The former state chemist at the heart of a laboratory scandal that has jeopardized thousands of Massachusetts drug cases pleaded not guilty today to obstruction of justice charges in Middlesex Superior Court.
Annie Dookhan of Franklin was released after the arraignment and is slated to return to court on Feb. 8 for a pre-trial conference.
Wearing a gray pantsuit, she entered her plea in a soft voice in a proceeding that lasted only three or four minutes.
The judge said she could continue to remain free on the conditions of bail set in Suffolk Superior Court, where she faces more charges stemming from the case. Those conditions were that she must post $10,000 cash bail, wear a GPS tracking device, and stay away from eyewitnesses.
It’s the first of two arraignments today for Dookhan. She also faces an arraignment in Norfolk Superior Court.
Dookhan faces a total of 27 charges: 17 counts of obstruction of justice, eight counts of tampering with evidence, perjury and falsely pretending to hold a degree from a college or university, the attorney general’s office says.
Prosecutors say Dookhan altered drug evidence when she worked testing drugs seized by police at a now-closed state lab in Jamaica Plain.
It is a crucial part of drug cases that the government show that substances seized from defendants have been handled carefully and scientifically tested and determined to be illegal drugs.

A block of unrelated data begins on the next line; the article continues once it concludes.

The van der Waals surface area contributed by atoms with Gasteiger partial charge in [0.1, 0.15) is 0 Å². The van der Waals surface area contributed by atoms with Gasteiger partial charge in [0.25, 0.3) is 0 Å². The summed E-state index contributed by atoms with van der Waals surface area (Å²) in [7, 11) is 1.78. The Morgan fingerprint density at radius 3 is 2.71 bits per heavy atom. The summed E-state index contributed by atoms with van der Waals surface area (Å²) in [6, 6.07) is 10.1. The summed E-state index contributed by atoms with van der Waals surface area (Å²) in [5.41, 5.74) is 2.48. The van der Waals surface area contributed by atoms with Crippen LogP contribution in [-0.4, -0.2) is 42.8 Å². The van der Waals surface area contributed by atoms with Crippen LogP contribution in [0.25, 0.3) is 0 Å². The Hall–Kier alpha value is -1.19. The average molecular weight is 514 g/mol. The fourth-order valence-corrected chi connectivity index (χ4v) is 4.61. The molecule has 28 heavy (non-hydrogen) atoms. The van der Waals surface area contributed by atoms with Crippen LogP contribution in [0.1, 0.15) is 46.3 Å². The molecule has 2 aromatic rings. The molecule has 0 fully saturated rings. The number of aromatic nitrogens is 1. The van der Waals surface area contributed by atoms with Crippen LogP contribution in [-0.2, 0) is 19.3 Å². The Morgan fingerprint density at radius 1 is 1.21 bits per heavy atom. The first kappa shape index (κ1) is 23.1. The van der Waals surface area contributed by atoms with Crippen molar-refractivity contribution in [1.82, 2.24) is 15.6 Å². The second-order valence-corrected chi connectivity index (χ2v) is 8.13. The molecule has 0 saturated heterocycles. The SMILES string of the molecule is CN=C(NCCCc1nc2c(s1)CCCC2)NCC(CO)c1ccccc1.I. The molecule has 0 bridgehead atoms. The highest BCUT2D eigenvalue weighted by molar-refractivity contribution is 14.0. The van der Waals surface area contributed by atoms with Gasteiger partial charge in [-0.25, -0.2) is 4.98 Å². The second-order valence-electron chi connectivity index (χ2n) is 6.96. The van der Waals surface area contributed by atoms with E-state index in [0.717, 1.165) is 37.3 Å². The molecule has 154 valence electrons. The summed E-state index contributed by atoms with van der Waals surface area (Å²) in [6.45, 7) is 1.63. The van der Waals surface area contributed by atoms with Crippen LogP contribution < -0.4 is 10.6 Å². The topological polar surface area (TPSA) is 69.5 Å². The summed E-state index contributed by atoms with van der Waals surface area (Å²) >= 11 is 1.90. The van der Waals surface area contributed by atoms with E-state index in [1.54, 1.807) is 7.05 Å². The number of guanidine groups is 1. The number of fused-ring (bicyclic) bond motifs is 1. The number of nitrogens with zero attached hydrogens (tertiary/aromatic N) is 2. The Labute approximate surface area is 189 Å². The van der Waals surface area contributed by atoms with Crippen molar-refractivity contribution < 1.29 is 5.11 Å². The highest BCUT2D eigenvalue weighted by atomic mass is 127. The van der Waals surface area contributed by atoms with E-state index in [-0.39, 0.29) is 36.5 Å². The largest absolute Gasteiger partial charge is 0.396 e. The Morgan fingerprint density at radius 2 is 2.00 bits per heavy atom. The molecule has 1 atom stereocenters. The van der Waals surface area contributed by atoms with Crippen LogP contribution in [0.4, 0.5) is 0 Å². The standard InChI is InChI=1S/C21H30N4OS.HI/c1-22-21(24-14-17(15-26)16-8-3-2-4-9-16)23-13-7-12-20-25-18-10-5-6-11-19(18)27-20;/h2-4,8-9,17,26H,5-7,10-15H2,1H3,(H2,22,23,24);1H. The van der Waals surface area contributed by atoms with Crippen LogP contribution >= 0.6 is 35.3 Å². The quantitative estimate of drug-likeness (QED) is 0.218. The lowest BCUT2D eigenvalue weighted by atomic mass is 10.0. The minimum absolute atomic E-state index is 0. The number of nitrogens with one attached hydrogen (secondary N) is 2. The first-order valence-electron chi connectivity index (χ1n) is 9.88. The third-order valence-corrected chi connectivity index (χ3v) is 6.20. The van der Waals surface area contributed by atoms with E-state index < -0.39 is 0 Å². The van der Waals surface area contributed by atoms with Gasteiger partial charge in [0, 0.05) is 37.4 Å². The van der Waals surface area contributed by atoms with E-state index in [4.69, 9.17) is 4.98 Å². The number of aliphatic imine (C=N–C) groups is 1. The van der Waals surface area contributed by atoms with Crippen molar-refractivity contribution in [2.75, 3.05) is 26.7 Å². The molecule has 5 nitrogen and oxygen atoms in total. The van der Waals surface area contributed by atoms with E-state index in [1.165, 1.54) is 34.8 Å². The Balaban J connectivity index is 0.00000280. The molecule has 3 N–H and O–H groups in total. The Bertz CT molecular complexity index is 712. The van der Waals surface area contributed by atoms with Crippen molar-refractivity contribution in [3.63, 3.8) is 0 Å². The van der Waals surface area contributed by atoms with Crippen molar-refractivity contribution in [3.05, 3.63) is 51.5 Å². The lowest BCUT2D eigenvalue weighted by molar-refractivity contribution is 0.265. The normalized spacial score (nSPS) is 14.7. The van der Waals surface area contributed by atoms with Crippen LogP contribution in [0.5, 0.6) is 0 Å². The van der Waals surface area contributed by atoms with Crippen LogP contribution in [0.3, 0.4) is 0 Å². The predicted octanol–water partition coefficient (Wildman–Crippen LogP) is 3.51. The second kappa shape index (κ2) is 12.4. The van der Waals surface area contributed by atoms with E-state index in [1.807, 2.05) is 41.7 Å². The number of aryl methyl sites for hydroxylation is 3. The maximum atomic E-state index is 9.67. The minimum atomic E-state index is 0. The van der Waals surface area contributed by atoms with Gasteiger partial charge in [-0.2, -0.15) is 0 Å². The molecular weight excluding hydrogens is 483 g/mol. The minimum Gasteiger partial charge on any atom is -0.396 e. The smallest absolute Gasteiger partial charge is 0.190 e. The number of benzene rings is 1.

So far 159 people have been released from custody because of questions about the evidence in their cases, the Globe reports today.
Suffolk prosecutors said today that a man arrested by Chelsea police for drinking beer at a McDonald’s and refusing to leave told the arresting officers, “I just got out on Annie Dookhan and I ain’t going back to jail.”
Jonathan Vaughan, 26, also allegedly had eight baggies of suspected crack cocaine in his belongings. He was ordered held on $25,000 cash bail at his arraignment today before Chelsea District Court Judge Matthew Machera.
Charges against him included possession of a Class B substance with intent to distribute, subsequent offense; disorderly conduct; drinking in public; trespassing; resisting arrest; and assault and battery on a police officer, Suffolk District Attorney Daniel F. Conley’s office said.
Prosecutor Michelle Slade, who argued for the bail, said Vaughan had an extensive criminal record, including convictions for which he had served jail time.
Defense attorney Richard Barrett questioned whether his client had been drinking “in public,” since he was inside the McDonald’s Express in Bellingham Square.